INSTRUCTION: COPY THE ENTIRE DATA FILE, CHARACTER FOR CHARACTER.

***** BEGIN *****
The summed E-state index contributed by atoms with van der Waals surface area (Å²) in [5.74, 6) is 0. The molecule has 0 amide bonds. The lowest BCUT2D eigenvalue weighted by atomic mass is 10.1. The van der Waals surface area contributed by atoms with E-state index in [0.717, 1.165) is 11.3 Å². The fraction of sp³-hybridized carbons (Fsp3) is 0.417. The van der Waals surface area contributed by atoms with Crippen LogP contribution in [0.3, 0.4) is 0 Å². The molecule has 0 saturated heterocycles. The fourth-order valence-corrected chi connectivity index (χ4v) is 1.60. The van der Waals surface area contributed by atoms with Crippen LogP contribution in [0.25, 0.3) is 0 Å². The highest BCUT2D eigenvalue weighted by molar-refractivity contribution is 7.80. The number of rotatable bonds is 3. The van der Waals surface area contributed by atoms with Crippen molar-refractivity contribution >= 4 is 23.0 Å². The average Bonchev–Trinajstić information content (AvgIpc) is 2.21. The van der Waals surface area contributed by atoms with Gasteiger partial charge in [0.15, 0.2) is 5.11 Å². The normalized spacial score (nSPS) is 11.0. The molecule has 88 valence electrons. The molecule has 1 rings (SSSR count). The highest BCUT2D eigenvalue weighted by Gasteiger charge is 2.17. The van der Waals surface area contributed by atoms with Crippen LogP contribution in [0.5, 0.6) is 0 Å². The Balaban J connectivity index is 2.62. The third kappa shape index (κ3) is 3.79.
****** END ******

The summed E-state index contributed by atoms with van der Waals surface area (Å²) in [5.74, 6) is 0. The molecule has 0 amide bonds. The lowest BCUT2D eigenvalue weighted by atomic mass is 10.1. The van der Waals surface area contributed by atoms with E-state index in [0.717, 1.165) is 11.3 Å². The fraction of sp³-hybridized carbons (Fsp3) is 0.417. The van der Waals surface area contributed by atoms with Crippen LogP contribution in [0.3, 0.4) is 0 Å². The molecule has 0 saturated heterocycles. The fourth-order valence-corrected chi connectivity index (χ4v) is 1.60. The van der Waals surface area contributed by atoms with Crippen LogP contribution in [0.25, 0.3) is 0 Å². The highest BCUT2D eigenvalue weighted by molar-refractivity contribution is 7.80. The number of rotatable bonds is 3. The van der Waals surface area contributed by atoms with Crippen molar-refractivity contribution >= 4 is 23.0 Å². The average Bonchev–Trinajstić information content (AvgIpc) is 2.21. The van der Waals surface area contributed by atoms with Gasteiger partial charge in [0.15, 0.2) is 5.11 Å². The normalized spacial score (nSPS) is 11.0. The molecule has 88 valence electrons. The molecule has 1 rings (SSSR count). The highest BCUT2D eigenvalue weighted by Gasteiger charge is 2.17. The van der Waals surface area contributed by atoms with Crippen LogP contribution in [0.5, 0.6) is 0 Å². The Balaban J connectivity index is 2.62. The third kappa shape index (κ3) is 3.79.